Did I dislike it because I felt it was pretentious? It was getting across the idea that it felt like it was far more important than it actually was? I mean after all,  the “Swinging Sixties” has become an era so iconic that it’s actually forgotten what it was really like, that most people’s lives weren’t filled with sexual and narcotic revolution, hanging out  and schmoozing with fancy London art scenesters. Maybe the fact it was made in the Sixties by someone who was involved in that scene (a filmmaker) grinds me even more. Everything about the film seems convinced of its own importance, its own unnecessary need to explain or justify any of its parts. Everything must be drawn from it, so much of it must be explained by either you trying to fit its pieces together or by a critic applying his own understanding of its mysteries. I don’t like films which need guides to be understood, that just signals to me an inability to use cinema’s tools properly.

But ambiguity is key to cinema! I don’t want everything explained to me, but Blow-Up pushes so much the other way that it leaves you almost in complete darkness, the vagueness and unfocused nature of its parts, it’s precise but shrouded cinematography, it’s scatty and complex score, its mysterious plot and bizarre, almost non-direction. It’s scenes which seem to possess no strong bridges between them, since it still possesses the mask of being in the real world. Perhaps the film landscape now has left me spoiled, in a world of David Lynch’s and Cronenberg’s, the surreal dreamlike qualities of Blow-Up have dulled in comparison.  After all, Blow-Up is a film about vibe, atmosphere, and atmosphere dates, goes out of style. I can’t deny that this would have been a breath of fresh air when it came out, even a revolution in cinema. But cinematic history and appreciation is not the same as cinematic preference.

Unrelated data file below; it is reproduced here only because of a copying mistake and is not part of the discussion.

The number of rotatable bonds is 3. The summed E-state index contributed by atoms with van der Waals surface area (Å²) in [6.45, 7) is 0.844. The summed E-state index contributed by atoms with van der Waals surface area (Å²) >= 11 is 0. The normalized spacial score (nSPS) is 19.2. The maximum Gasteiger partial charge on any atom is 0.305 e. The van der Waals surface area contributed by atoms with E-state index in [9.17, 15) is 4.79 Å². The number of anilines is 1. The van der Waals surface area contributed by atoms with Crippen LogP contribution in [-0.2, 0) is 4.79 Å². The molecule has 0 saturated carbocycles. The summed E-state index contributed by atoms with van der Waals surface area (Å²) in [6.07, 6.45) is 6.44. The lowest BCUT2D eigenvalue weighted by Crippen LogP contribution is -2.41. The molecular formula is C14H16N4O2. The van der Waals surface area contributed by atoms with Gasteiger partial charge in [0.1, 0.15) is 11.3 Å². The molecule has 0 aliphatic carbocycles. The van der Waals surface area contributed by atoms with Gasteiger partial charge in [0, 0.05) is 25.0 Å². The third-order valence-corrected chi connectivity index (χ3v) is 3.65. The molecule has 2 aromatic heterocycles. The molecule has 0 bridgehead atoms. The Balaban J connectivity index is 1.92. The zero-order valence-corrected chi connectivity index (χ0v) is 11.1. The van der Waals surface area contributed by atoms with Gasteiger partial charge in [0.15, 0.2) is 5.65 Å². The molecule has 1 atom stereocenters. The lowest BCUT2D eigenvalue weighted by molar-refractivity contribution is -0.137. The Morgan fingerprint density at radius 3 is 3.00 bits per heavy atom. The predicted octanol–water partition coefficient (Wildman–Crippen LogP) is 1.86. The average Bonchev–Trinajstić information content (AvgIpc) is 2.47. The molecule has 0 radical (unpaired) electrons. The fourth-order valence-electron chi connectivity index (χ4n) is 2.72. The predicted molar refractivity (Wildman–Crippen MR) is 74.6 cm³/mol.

Films can’t be everything to everyone, and no matter how universally acclaimed something will be, someone will always be there to disagree with you. Criticism is about constructing arguments, in favour or against things. As time goes on the majority opinion takes precedent, and the dissension is forgotten. And the longer time passes, the more the films take on a kind of “sacred” quality, an obvious and unquestioned mark of assurance that “you will appreciate it because it’s a classic“. That is not always the case, and you must never be afraid to attempt to tear down an idol if you feel like it should be. Someone will disagree with you anyway, at least this way you’ve got a better understanding of why you felt this way.

I’m glad Antononi made Blow-Up. I’m sure for many people this is even their favourite film (definitely for this guy). It’s still a radical break from cinematic convention, and it stakes its ground in unexplored territory. It may not work for me, but as a lover of cinema I can appreciate it for what it is. I just don’t have to like it.

I think I just don’t like the way Antononi looks at the world. And if that’s the case, how could I ever like this film?

-Alex

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Blow-Up : Antononi’s Lens and Why I Don’t Like It